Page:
Dr. Kennedy earned his doctorate in decision sciences and engineering systems at Rensselaer Polytechnic Institute and his Master of Health Administration degree at Baylor University. He has 31 years experience in teaching and health services administration that have been divided between academic positions and operational assignments in the military health system as a human resources manager, equal opportunity advisor, ambulatory care administrator, and other positions of leadership culminating as the Chief Operating Officer of a small hospital. In past academic assignments, Dr. Kennedy served as Director of the Doctor of Health Administration Program at Central Michigan University, taught in the Health Services Administration Program at Slippery Rock University, and was the Deputy Director of the U.S. Army-Baylor University Graduate Program in Healthcare Administration. Dr. Kennedy is a Fellow in the American College of Healthcare Executives.

Robert R. Kulesher, PhD (kulesherr@ecu.edu)
Dr. Kulesher is a health policy specialist and an experienced hospital and nursing home administrator. Originally from Washington, DC, Dr Kulesher attended Villanova University in Pennsylvania where he received a BA degree in psychology. In preparation for a career in health services management, he received the Master of Health Administration degree from Washington University in St. Louis. After a 20-year career in health care administration, he earned a Ph.D. in Urban Affairs and Public Policy at the University of Delaware. His research focuses on the impact of Medicare reimbursement on healthcare providers. Additional areas of interests include national health policy, healthcare financial management, health care of the poor and uninsured, health insurance, Medicare, and Medicaid. Dr. Kulesher is a member of the faculty at East Carolina University in the department of Health Services and Information Management and is Director of the Health Services Management program. Previously he held faculty appointments at Penn State and St. Joseph’s universities and Rutgers University-Camden as visiting professor in public policy and administration.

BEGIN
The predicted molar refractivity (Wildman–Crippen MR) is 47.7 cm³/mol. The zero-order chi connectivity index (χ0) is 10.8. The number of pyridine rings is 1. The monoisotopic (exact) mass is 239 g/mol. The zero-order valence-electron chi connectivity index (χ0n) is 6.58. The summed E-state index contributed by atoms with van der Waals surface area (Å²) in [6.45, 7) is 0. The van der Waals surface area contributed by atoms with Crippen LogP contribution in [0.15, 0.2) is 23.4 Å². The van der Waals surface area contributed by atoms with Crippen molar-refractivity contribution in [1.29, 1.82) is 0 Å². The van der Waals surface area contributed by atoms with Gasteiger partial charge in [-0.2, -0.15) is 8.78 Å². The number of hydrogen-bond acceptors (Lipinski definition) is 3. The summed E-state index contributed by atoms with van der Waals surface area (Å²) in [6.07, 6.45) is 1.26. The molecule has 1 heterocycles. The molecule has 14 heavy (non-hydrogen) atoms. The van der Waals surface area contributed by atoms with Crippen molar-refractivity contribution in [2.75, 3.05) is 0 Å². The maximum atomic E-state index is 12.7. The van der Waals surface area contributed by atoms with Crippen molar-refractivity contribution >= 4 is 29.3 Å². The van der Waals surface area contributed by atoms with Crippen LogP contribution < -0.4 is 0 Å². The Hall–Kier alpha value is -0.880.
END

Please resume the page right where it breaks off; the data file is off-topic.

Thomas K. Ross, PhD (rossth@ecu.edu)
Dr. Ross is an economist who has worked in health care finance as a director of patient accounts and as a financial analyst. He has also worked for two computer services firms offering budgeting, cost accounting, and cost reporting software for health care organizations. Dr. Ross received a Ph.D. in Economics from St. Louis University and an M.B.A., M.A., and B.B.A. from the University of Cincinnati. After graduating from St. Louis University he worked for six years in the School of Public and Environment Affairs at Indiana University South Bend. In addition to public affairs course he taught courses in health care systems, health care finance, statistical methods for health services, and strategic management in health care organizations. This was followed by a four year stint in the McGowan School of Business at King’s College, Wilkes-Barre, PA. In the Master of Health Care Administration program, in addition to the previously cited courses, he taught managerial accounting for health care administration and health care information systems. His research focuses on the impact of public intervention on health care expenditures, quality management, strategic planning, and the history of economic thought.